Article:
Scripture Verse

His children shall have a place of refuge. Proverbs 14:26


Elizabeth C. Clephane

Words: Eliz­a­beth C. Cle­phane, 1868. Pub­lished post­hu­mous­ly in 1872, in the Scot­tish Pres­by­te­ri­an ma­ga­zine Fa­mi­ly Trea­su­ry, pag­es 398–99, ti­tled Breath­ings on the Bor­der.

Music: St. Chris­to­pher Fred­er­ick C. Ma­ker, in the Bris­tol Tune Book, 1881 (🔊 pdf nwc).

Alternate Tunes:

If you know where to get a good pho­to of Ma­ker (head-and-shoul­ders, at least 200×300 pix­els), or a bet­ter one of Cle­phane,


These lines ex­press the ex­per­i­ences, the hopes and the long­ings of a young Chris­tian late­ly re­leased. Wri­tten on the ve­ry edge of life, with the bet­ter land ful­ly in view of faith, they seem to us foot­steps print­ed on the sands of Time, where these sands touch the ocean of Eter­ni­ty. These foot­prints of one whom the Good Shep­herd led through the wil­der­ness in­to rest, may, with God’s bless­ing, con­trib­ute to com­fort and di­rect suc­ceed­ing pilg­rims.

William Ar­not, ed­it­or, Fa­mi­ly Trea­su­ry

The first time this hymn was sung is still fresh in my mem­o­ry. The morn­ing af­ter I had com­posed the music the Rev. W. H. Ait­kin was to speak at our mis­sion in the great Bow Road Hall, in Lon­don, Mr. Moody hav­ing made an ar­range­ment to speak at Her Ma­jes­ty’s The­a­ter.

It was a love­ly morn­ing, and a great ga­ther­ing had as­semb­led at the meet­ing, which was held at eight o’clock. Before the ser­mon I sang Be­neath the Cross of Je­sus as a so­lo; and as in the case of The Nine­ty and Nine much bless­ing came from its use for the first time.

With eyes filled with tears, and deep­ly moved, the preach­er said to the au­di­ence: Dear friends, I had in­tend­ed to speak to you this morn­ing up­on work for the Mas­ter, but this new hymn has made such an im­pres­sion on my heart, and ev­id­ent­ly up­on your own, that I will de­fer my pro­posed ad­dress and speak to you on The Cross of Je­sus.

The ser­mon was one of the most pow­er­ful I have ev­er heard, and ma­ny souls that morn­ing ac­cept­ed the mes­sage of grace and love. Some years lat­er Mr. Aitk­in held many suc­cess­ful meet­ings in New York and oth­er ci­ties in this coun­try, and he of­ten used this hymn as a so­lo.

An odd in­ci­dent oc­curred in con­nec­tion with Mr. Ait­kin’s use of this hymn in St. Paul’s Church, at Broad­way and Wall Street, the mon­ey cen­ter of Am­er­i­ca.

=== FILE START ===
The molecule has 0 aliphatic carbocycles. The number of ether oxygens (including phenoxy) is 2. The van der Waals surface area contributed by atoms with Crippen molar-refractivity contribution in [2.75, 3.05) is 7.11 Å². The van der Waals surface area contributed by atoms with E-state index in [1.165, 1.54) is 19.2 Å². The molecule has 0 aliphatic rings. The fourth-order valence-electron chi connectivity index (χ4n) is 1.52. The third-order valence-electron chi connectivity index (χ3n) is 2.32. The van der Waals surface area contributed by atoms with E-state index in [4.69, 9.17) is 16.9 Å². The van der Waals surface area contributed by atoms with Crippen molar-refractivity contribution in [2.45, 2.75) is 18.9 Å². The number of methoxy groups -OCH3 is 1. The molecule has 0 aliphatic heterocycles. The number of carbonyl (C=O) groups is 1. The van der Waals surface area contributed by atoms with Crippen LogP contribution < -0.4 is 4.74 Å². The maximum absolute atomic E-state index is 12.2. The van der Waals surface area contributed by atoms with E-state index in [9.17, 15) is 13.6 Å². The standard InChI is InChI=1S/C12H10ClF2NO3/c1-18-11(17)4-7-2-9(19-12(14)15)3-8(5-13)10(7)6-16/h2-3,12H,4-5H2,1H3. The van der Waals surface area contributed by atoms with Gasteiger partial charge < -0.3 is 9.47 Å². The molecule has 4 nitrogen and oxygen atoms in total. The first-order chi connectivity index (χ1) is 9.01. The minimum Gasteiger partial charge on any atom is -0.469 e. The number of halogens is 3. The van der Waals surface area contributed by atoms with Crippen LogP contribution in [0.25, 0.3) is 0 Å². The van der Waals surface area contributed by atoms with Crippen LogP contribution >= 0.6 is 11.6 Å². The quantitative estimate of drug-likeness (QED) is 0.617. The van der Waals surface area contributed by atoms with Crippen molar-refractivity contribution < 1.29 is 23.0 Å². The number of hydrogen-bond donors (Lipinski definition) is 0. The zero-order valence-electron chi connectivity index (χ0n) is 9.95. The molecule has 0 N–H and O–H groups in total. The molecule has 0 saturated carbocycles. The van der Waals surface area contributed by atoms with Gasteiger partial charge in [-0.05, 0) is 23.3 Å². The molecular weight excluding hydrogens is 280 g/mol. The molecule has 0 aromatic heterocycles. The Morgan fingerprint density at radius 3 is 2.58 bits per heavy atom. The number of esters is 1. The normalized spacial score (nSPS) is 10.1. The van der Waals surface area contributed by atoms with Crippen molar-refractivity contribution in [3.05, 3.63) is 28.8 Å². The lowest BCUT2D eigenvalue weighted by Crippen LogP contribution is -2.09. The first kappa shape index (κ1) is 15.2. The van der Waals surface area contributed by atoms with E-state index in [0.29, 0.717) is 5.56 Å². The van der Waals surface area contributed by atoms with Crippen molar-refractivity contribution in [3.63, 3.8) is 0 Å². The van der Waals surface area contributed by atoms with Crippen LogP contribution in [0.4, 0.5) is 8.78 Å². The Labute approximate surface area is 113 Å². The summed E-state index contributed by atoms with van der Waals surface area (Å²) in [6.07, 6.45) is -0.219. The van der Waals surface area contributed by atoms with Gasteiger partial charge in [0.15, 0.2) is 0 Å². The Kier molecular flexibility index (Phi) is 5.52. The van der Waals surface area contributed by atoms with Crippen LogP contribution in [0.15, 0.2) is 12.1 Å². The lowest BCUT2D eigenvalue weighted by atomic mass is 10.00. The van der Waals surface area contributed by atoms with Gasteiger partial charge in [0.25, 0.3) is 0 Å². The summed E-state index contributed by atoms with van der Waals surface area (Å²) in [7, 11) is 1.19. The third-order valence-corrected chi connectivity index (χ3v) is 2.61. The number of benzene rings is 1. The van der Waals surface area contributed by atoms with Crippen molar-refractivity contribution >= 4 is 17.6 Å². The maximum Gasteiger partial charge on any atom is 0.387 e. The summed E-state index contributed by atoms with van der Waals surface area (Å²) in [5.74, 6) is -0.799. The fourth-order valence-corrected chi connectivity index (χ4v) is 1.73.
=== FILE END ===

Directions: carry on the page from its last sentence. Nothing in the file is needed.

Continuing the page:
A gen­tle­man, hav­ing heard this piece sung fre­quent­ly by great con­gre­ga­tions of bus­i­ness men and Wall Street brok­ers in St. Paul’s Church, called up­on the pub­lish­ers of the small book of words which had been dis­trib­ut­ed in the church, and said that he wished to se­cure that beau­ti­ful Eng­lish tune which Mr. Ait­kin used so much in his meet­ings.

When he was told that he could find it in any copy of Gos­pel Hymns he be­came quite in­dig­nant, and in­sist­ed that it was a fine clas­sic which the great preach­er had brought with him from Eng­land—noth­ing like the Moody and San­key trash!

Having se­cured a co­py of Mr. Ait­kin’s hymn book con­tain­ing the fine Eng­lish tune to the beau­ti­ful words of Be­neath the Cross of Je­sus, he went away hap­py, but on­ly to find that it was wri­tten by the au­thor of the mu­sic to The Nine­ty and Nine.

Sankey, pp. 260–62


Beneath the cross of Jesus
I fain would take my stand—
The shadow of a mighty rock
Within a weary land—
A home within the wilderness,
A rest upon the way,
From the burning of the noontide heat,
And the burden of the day.

O safe and happy shelter!
O refuge tried and sweet!
O trysting place where Heaven’s love
And Heaven’s justice meet!
As to the exiled patriarch
That wondrous dream was giv’n,
So seems my Savior’s cross to me—
A ladder up to Heav’n!

There lies beneath its shadow
But on the further side,
The darkness of an open grave
That gapes both deep and wide;
And there, between us, stands the cross
Two arms outstretched to save,
Like a watchman set to guard the way
From that eternal grave.

Upon that cross of Jesus
Mine eye at times can see
The very dying form of One
Who suffered there for me.
And from my stricken heart, with tears,
Two wonders I confess—
The wonders of redeeming love,
And my own worthlessness.

I take, O cross, thy shadow
For my abiding place;
I ask no other sunshine
Than the sunshine of His face;
Content to let the world go by,
To know no gain nor loss—
My sinful self my only shame,
My glory all, the cross!

Dim eyes for ever closed
For household tears or mirth;
A pale face looking up to God—
And so, farewell to earth!
Out to the light beyond,
Out of the pain and fear;
Out to the upper glory there,
Out of the darkness here!

Out of the land of death,
Out of the land of doubt,
To enter in the inner court,
And never more go out!
The healing and the balm,
The crown upon the brow,
The trial o’er, the triumph won—
O God! to have this now!

Not so, O Lord, not this
The boon I ask from Thee;
But for Thy strength to do the work
My God hath set for me.
No faithful servant he
Who seeks for rest before,
Who faints ere yet the day is done,
And the evening work is o’er.

I ask a living faith
Within me to abide;
I ask Thee for a holy heart,
And a spirit purified;
Two willing hands to serve,
A patient mind to bear,
And hallowed, earnest lips to speak
For Jesus everywhere.

Not till the night hath come,
And stars shine out on high,
The darkness draweth o’er the earth,
The working time is by.
Then fold the weary hands
Upon the quiet breast;
Thou faithful one, thy work is done—
Now enter into rest!